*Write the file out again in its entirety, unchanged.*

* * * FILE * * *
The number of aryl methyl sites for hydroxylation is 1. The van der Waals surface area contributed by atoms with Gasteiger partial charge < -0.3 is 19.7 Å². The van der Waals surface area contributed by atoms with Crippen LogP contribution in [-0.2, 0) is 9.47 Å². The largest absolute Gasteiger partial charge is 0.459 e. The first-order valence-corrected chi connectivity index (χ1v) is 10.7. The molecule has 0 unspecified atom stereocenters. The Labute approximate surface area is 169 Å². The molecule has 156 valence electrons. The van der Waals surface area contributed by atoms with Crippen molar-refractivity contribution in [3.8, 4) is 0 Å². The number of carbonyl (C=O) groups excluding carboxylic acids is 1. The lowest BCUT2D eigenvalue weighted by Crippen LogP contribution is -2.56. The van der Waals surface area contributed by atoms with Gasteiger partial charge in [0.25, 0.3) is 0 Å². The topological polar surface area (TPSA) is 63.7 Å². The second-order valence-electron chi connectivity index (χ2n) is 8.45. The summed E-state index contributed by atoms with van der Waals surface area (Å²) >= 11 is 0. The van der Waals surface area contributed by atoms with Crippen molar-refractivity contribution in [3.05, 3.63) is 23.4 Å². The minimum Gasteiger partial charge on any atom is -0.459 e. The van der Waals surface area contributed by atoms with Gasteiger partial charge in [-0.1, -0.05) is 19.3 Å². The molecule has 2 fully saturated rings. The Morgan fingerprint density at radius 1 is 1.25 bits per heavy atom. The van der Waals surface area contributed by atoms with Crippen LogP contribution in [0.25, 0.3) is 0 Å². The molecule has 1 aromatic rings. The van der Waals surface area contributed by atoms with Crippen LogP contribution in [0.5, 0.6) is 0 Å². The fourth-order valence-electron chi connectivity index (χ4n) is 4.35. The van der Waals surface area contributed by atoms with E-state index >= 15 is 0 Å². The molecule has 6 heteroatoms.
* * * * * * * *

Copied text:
The number of aryl methyl sites for hydroxylation is 1. The van der Waals surface area contributed by atoms with Gasteiger partial charge < -0.3 is 19.7 Å². The van der Waals surface area contributed by atoms with Crippen LogP contribution in [-0.2, 0) is 9.47 Å². The largest absolute Gasteiger partial charge is 0.459 e. The first-order valence-corrected chi connectivity index (χ1v) is 10.7. The molecule has 0 unspecified atom stereocenters. The Labute approximate surface area is 169 Å². The molecule has 156 valence electrons. The van der Waals surface area contributed by atoms with Crippen molar-refractivity contribution in [3.8, 4) is 0 Å². The number of carbonyl (C=O) groups excluding carboxylic acids is 1. The lowest BCUT2D eigenvalue weighted by Crippen LogP contribution is -2.56. The van der Waals surface area contributed by atoms with Gasteiger partial charge in [0.25, 0.3) is 0 Å². The topological polar surface area (TPSA) is 63.7 Å². The second-order valence-electron chi connectivity index (χ2n) is 8.45. The summed E-state index contributed by atoms with van der Waals surface area (Å²) >= 11 is 0. The van der Waals surface area contributed by atoms with Crippen molar-refractivity contribution in [3.05, 3.63) is 23.4 Å². The minimum Gasteiger partial charge on any atom is -0.459 e. The van der Waals surface area contributed by atoms with Gasteiger partial charge in [-0.1, -0.05) is 19.3 Å². The molecule has 2 fully saturated rings. The Morgan fingerprint density at radius 1 is 1.25 bits per heavy atom. The van der Waals surface area contributed by atoms with Crippen LogP contribution in [0.25, 0.3) is 0 Å². The molecule has 1 aromatic rings. The van der Waals surface area contributed by atoms with Crippen LogP contribution in [0.5, 0.6) is 0 Å². The fourth-order valence-electron chi connectivity index (χ4n) is 4.35. The van der Waals surface area contributed by atoms with E-state index >= 15 is 0 Å². The molecule has 6 heteroatoms.